Van Houtte Spiraea (Spiraea vanhouttei) in the Spiraeas Database

Common names:
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Also sold as:
Spiraea cantoniensis 'Vanhouttei'

General Plant Information (Edit)
Plant Habit: Shrub
Life cycle: Perennial
Sun Requirements: Full Sun
Full Sun to Partial Shade
Water Preferences: Mesic
Soil pH Preferences: Slightly acid (6.1 – 6.5)
Neutral (6.6 – 7.3)
Plant Height: 5 to 8 feet, even to 10 feet
Plant Spread: 6 to 7 feet
Leaves: Deciduous
Flowers: Showy
Blooms on old wood
Flower Color: White
Flower Time: Spring
Uses: Cut Flower
Wildlife Attractant: Bees
Butterflies
Propagation: Other methods: Cuttings: Stem
Pollinators: Bees
Parentage: Spiraea cantoniensis x Spiraea trilobata

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Photo gallery:
Location: In Zuzu's gardenDate: 2014-03-28
By Calif_Sue
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Location: Wichita, KansasDate: 2015-04-19
By rosesse
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Location: My garden, Pequea, Pennsylvania USADate: 2018-05-12
By csandt
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Location: In my gardenDate: 2010-03-20
By zuzu
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Location: In my Northern California gardenDate: 2013-04-13
By zuzu
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Location: In Zuzu's gardenDate: 2014-03-28
By Calif_Sue
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By zuzu
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Location: My garden, Pequea, Pennsylvania 17565Date: 2017-05-01
By csandt
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Location: My garden, Pequea, Pennsylvania USADate: 2018-05-12
By csandt
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Location: In my Northern California gardenDate: 2014-03-27
By zuzu
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Location: Jacksonville, TXDate: 2017-03-07
By dave
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Location: Downingtown, PennsylvaniaDate: 2011-05-08shrub in bloom
By ILPARW
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Location: Downingtown, PennsylvaniaDate: 2012-04-27shrub in bloom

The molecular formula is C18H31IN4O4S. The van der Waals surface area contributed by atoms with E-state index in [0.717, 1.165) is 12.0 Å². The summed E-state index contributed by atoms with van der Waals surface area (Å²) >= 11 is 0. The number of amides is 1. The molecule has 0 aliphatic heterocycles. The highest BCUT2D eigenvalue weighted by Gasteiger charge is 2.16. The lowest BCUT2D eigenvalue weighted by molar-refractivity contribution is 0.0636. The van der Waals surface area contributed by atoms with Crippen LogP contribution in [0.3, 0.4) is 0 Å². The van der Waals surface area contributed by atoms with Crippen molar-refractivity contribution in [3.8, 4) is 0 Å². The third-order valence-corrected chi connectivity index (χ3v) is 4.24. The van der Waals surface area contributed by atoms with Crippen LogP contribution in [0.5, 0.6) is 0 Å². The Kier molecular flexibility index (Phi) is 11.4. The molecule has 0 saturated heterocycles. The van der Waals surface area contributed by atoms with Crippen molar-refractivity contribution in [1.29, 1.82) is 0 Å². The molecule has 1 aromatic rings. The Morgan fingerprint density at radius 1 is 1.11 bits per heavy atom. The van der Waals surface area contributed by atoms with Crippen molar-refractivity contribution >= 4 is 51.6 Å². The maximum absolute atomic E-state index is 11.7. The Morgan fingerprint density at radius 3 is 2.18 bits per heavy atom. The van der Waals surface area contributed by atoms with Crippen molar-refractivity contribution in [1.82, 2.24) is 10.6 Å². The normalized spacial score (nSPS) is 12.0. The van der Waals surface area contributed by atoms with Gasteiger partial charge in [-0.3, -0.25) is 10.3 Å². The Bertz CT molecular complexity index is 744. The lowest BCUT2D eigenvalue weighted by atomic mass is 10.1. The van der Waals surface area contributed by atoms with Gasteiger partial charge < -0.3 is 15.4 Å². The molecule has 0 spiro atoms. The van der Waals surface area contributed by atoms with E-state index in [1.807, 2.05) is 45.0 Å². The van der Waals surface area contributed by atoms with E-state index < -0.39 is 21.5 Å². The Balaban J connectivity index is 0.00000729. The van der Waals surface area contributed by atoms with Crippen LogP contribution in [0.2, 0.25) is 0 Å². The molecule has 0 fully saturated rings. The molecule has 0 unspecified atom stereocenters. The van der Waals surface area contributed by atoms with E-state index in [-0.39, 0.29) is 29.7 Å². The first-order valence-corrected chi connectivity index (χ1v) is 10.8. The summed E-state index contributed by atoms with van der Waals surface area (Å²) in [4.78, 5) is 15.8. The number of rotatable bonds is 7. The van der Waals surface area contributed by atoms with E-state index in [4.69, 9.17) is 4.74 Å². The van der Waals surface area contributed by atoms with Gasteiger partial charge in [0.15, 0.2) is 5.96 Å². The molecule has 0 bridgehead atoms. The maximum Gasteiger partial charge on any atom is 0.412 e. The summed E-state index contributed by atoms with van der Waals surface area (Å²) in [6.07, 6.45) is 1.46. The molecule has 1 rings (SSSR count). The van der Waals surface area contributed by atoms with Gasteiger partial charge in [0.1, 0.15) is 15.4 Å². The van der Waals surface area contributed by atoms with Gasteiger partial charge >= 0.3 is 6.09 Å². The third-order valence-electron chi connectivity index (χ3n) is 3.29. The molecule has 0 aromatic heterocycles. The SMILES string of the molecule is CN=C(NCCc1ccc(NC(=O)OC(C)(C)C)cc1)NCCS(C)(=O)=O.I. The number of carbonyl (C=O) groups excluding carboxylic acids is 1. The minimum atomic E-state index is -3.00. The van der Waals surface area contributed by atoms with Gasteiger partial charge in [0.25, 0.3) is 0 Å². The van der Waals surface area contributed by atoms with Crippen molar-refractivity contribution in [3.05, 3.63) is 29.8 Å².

By ILPARW
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Location: Downingtown, PennsylvaniaDate: 2012-04-27close-up of flowers
By ILPARW
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Location: Downingtown, PennsylvaniaDate: 2011-03-26shrub during cold half of year
By ILPARW
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This plant is tagged in:
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Comments:
Posted by ILPARW (southeast Pennsylvania - Zone 6b) on Feb 8, 2018 10:09 AM

This is an old-fashioned plant that was planted a lot around the foundations of old houses in the late 1800's and the first half of the 20th century, as was Common Snowberry (Symphoricarpos albus). It is a hybrid between two Chinese species of similar spireas made about 1862. Most every conventional nursery has gone to selling a few newer cultivars of similar spirea species and hybrids instead since the 1990's. This is one of the classic "Bridalwreaths" still offered by some mail order nurseries. I have seen a few still around, especially close to old houses in the Midwest and Mid-Atlantic Regions of the US. I believe this hybrid is sterile and does not bear seed, and does not ever become one of the invasive Eurasian plants that escape cultivation, as I have never seen seedlings around. Later in autumn it gets a nice orange fall color with some yellow, red, and purple tones. Like other spireas it has a shallow, fibrous root system. It does get very twiggy that shows up in winter and it can be heavily or drastically renew pruned right after it blooms.

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Discussion Threads about this plant
Thread Title Last Reply Replies
By csandt by BWHemstreet May 19, 2018 1:27 PM 1
Moving from small city lot to 1 acre yard with lots of "stuff" by Webbie1 Feb 3, 2019 5:19 PM 16
shade bush? by melopezok Jun 14, 2017 8:10 PM 2
Los Angeles county landscape plant by dwidjaj Nov 20, 2016 10:24 AM 3
Salt tolerant plants by eclayne Feb 8, 2013 9:39 PM 130

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